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Etelka Freund (1879-1977)


















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At the age of 67, Hungarian born pianist Etelka Freund came to live with relatives in the United States, in 1946, though she had tried to cross the Atlantic already before World War II broke out. When she arrived her dear teacher and friend Béla Bartók had already died.


Many excellent European artists had fled Europe already before the war and populated the music centers and all were trying to find work which, understandably, was very difficult with such an abundance of migrated talent. No big record company was interested in recording the art of Etelka Freund, the legendary pupil of Johannes Brahms, Federico Busoni, Bela Bartók, and of her brother - the neglected pianist and composer - Robert Freund. Robert Freund was a pupil of Ignaz Moscheles and he introduced himself to Franz Liszt and played the B Minor Sonata for the maestro.

Only insiders knew of Etelka Freund's existence, talent and European fame. No wonder. Etelka Freund had stopped performing when she married in 1910 at the age of 30, but had started performing again in Europe's major cities at the age of 57, a few years before World War 2 broke out.

Pianist Etelka Freund, pupil of Brahms and Busoni, when she concertized in Berlin.
Etelka Freund

There were many musicians who were really remarkable and were not offered any sort of contract by a leading record company in Europe. So it is understandable that "The Encyclopedia of Recorded Music" of 1948, which lists all the 78 RPM recordings available at that time, has no entry of any performance by Etelka Freund, nor has the 1942 edition.
Though her early fame as a concertizing performer, who had started a second career, must have been known in the United States, she only was invited by a radio station to perform for live broadcasts; some of these have been preserved and reissued on CD: Bach, Liszt, Brahms, Mendelssohn-Bartholdy, Kodaly and Bartok.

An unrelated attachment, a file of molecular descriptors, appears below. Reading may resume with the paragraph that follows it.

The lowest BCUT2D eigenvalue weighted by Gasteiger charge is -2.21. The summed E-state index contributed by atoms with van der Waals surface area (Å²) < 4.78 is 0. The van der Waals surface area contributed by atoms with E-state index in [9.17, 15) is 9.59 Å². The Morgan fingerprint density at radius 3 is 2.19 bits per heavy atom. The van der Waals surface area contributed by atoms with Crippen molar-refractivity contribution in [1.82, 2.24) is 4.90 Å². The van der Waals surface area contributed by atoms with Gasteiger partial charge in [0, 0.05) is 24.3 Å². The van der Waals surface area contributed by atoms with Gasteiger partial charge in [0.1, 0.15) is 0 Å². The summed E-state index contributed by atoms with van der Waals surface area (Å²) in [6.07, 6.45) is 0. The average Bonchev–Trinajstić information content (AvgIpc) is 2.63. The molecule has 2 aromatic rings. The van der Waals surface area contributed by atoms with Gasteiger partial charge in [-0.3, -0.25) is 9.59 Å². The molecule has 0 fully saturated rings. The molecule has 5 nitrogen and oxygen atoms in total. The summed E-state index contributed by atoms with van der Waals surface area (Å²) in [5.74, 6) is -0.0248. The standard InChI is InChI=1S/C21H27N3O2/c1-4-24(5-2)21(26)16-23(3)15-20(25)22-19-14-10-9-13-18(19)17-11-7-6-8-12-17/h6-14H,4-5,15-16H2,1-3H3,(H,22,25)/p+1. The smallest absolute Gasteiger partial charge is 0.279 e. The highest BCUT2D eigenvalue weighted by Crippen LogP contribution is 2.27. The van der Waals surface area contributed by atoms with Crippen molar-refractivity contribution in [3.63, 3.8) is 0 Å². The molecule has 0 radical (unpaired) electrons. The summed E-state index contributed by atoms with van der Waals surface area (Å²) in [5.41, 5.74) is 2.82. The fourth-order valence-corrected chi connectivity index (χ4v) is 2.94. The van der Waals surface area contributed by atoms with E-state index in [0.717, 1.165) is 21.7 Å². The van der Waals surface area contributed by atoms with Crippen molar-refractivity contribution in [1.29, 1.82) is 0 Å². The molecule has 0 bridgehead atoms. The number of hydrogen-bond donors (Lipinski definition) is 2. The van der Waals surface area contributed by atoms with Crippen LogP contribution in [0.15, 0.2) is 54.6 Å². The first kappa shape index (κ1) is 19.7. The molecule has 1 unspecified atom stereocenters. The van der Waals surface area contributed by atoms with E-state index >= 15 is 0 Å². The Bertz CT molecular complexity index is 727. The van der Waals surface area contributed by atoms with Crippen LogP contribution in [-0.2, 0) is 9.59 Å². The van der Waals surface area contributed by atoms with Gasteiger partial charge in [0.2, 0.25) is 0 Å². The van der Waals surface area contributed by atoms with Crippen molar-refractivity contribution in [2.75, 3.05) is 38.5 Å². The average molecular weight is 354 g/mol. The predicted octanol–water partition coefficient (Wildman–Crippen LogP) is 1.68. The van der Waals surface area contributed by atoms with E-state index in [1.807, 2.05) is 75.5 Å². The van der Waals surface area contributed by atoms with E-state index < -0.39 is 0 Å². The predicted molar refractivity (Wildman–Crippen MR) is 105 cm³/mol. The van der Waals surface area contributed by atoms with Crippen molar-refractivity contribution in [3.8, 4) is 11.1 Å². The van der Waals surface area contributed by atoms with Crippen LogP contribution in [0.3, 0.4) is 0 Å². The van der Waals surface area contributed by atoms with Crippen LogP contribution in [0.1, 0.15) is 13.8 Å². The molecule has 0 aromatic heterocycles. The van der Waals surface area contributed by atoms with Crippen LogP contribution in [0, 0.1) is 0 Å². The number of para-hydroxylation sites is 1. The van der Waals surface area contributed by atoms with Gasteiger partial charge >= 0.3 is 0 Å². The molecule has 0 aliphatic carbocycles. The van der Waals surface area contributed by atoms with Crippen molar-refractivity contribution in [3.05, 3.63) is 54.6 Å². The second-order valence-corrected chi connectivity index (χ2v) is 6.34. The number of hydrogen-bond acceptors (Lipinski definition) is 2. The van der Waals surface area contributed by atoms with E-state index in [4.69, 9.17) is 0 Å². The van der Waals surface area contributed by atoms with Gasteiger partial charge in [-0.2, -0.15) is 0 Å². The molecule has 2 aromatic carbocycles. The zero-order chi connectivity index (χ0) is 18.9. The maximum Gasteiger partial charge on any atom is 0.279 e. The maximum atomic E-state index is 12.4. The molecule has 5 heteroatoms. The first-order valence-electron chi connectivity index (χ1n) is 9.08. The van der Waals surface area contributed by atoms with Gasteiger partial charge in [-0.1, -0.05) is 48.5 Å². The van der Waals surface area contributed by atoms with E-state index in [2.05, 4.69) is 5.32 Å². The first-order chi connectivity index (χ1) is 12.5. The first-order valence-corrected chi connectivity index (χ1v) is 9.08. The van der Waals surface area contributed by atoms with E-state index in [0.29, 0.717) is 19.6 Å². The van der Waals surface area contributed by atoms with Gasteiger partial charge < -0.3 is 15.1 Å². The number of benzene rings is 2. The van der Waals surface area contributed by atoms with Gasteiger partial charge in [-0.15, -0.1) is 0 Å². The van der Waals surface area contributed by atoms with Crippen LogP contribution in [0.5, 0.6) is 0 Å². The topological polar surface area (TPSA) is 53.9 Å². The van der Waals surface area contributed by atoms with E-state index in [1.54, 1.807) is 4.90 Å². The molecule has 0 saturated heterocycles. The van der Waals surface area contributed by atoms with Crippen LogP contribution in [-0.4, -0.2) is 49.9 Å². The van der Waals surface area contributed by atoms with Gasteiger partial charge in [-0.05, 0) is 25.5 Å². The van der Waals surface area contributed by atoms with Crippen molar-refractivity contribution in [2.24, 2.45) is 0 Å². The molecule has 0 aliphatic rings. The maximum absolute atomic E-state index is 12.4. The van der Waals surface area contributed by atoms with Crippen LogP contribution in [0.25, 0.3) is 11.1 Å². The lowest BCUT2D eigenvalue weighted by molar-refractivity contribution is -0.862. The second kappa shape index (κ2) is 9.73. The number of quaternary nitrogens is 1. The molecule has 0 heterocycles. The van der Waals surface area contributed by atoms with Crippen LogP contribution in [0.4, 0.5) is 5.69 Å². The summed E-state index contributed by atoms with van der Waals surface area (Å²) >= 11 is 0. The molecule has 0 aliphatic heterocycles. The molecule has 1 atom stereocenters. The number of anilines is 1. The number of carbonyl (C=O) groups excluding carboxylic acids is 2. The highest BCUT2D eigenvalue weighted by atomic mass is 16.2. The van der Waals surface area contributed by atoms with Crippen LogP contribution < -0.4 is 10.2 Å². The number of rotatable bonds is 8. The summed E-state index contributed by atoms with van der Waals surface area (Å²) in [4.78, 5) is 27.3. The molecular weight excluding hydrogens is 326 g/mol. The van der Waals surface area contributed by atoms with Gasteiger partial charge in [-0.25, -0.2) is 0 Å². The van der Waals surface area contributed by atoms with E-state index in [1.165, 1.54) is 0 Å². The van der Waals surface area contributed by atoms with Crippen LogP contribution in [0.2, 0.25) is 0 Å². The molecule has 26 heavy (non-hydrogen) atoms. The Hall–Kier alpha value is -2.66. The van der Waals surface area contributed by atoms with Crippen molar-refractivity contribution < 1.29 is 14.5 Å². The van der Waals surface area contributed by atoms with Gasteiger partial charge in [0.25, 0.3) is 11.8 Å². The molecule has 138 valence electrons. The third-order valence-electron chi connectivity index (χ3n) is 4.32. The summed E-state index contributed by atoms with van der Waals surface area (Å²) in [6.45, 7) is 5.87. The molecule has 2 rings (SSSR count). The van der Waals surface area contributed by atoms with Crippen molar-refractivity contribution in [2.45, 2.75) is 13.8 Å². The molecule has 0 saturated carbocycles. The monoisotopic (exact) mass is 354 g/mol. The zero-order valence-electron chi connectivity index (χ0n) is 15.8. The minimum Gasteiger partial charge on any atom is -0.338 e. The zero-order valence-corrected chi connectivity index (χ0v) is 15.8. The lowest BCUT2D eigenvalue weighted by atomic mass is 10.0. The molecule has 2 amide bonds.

And there was, of course, Don Gabor who released 2 LPs with recordings made with her around 1952.

On R-199-109 Etelka Freund plays music of Johannes Brahms: Sonata in f minor Op. 5.  and Intermezzi Op. 117, No. 2, and Op. 116, No 2.
John W. Freeman wrote the liner notes for this release:

Few women are named in the history of great pianists, but those few have earned a right to the highest places in their art and profession. Etelka Freund, one of the truly legendary musicians of recent times, links the tradition of Clara Schumann with that of today's few great women pianists. Born in Vienna, where her talent was recognized at an early age, Madame Freund actually knew Brahms and learned from him the interpretation of his works. Later she studied in Switzerland with her brother Robert, an outstanding pianist of his time, and in Germany with Busoni, who always considered her the greatest of his many pupils.
Etelka Freund made her first concert appearance in Berlin when, with Busoni conducting the orchestra, she played three major concertos on the same program - an astounding feat in terms of physical endurance, especially for a young girl. Newspaper critics of the time observed that she was "of the same timber of which the greatest ones are carved," and for many years she played successful concerts, growing all the while in musicianship and reputation. Her home in Budapest, ruined during World War II, was a meeting place for leading musicians and composers of the past half century, since in addition to her skill as a pianist Madame Freund was also highly esteemed for her musical taste, knowledge and understanding. Among her souvenirs of an illustrious musical life spanning one of music's fullest epochs, Etelka Freund still has the original manuscript of Brahms' Second Concerto and some letters. - Notes by John W. Freeman.